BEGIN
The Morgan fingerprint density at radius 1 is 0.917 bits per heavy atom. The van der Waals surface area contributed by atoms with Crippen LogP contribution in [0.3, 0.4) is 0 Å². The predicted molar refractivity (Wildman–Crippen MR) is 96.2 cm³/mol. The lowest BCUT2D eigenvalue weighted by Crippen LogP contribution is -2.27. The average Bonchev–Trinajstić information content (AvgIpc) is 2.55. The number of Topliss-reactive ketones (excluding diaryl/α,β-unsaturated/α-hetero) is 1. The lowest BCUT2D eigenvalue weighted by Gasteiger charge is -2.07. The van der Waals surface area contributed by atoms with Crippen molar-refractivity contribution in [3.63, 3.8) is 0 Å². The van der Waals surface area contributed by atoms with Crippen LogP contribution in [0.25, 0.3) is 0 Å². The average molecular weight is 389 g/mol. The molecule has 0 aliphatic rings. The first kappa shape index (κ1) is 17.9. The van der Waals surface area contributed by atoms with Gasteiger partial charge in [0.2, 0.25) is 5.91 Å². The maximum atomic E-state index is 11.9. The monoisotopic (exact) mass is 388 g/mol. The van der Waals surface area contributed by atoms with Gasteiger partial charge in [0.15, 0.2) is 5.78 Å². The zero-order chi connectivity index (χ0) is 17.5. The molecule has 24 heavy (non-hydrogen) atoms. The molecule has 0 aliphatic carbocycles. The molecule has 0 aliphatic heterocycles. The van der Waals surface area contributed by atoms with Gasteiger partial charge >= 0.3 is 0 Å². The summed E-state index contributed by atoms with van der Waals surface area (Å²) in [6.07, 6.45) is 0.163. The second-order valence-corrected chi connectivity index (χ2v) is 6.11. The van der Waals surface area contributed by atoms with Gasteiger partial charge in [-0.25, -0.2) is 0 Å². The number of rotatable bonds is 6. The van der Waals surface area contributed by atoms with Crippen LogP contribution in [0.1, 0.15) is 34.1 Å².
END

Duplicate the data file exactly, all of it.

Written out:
The Morgan fingerprint density at radius 1 is 0.917 bits per heavy atom. The van der Waals surface area contributed by atoms with Crippen LogP contribution in [0.3, 0.4) is 0 Å². The predicted molar refractivity (Wildman–Crippen MR) is 96.2 cm³/mol. The lowest BCUT2D eigenvalue weighted by Crippen LogP contribution is -2.27. The average Bonchev–Trinajstić information content (AvgIpc) is 2.55. The number of Topliss-reactive ketones (excluding diaryl/α,β-unsaturated/α-hetero) is 1. The lowest BCUT2D eigenvalue weighted by Gasteiger charge is -2.07. The van der Waals surface area contributed by atoms with Crippen molar-refractivity contribution in [3.63, 3.8) is 0 Å². The van der Waals surface area contributed by atoms with Crippen LogP contribution in [0.25, 0.3) is 0 Å². The average molecular weight is 389 g/mol. The molecule has 0 aliphatic rings. The first kappa shape index (κ1) is 17.9. The van der Waals surface area contributed by atoms with Gasteiger partial charge in [0.2, 0.25) is 5.91 Å². The maximum atomic E-state index is 11.9. The monoisotopic (exact) mass is 388 g/mol. The van der Waals surface area contributed by atoms with Gasteiger partial charge in [0.15, 0.2) is 5.78 Å². The zero-order chi connectivity index (χ0) is 17.5. The molecule has 24 heavy (non-hydrogen) atoms. The molecule has 0 aliphatic carbocycles. The molecule has 0 aliphatic heterocycles. The van der Waals surface area contributed by atoms with Gasteiger partial charge >= 0.3 is 0 Å². The summed E-state index contributed by atoms with van der Waals surface area (Å²) in [6.07, 6.45) is 0.163. The second-order valence-corrected chi connectivity index (χ2v) is 6.11. The van der Waals surface area contributed by atoms with Gasteiger partial charge in [-0.25, -0.2) is 0 Å². The number of rotatable bonds is 6. The van der Waals surface area contributed by atoms with Crippen LogP contribution in [0.1, 0.15) is 34.1 Å².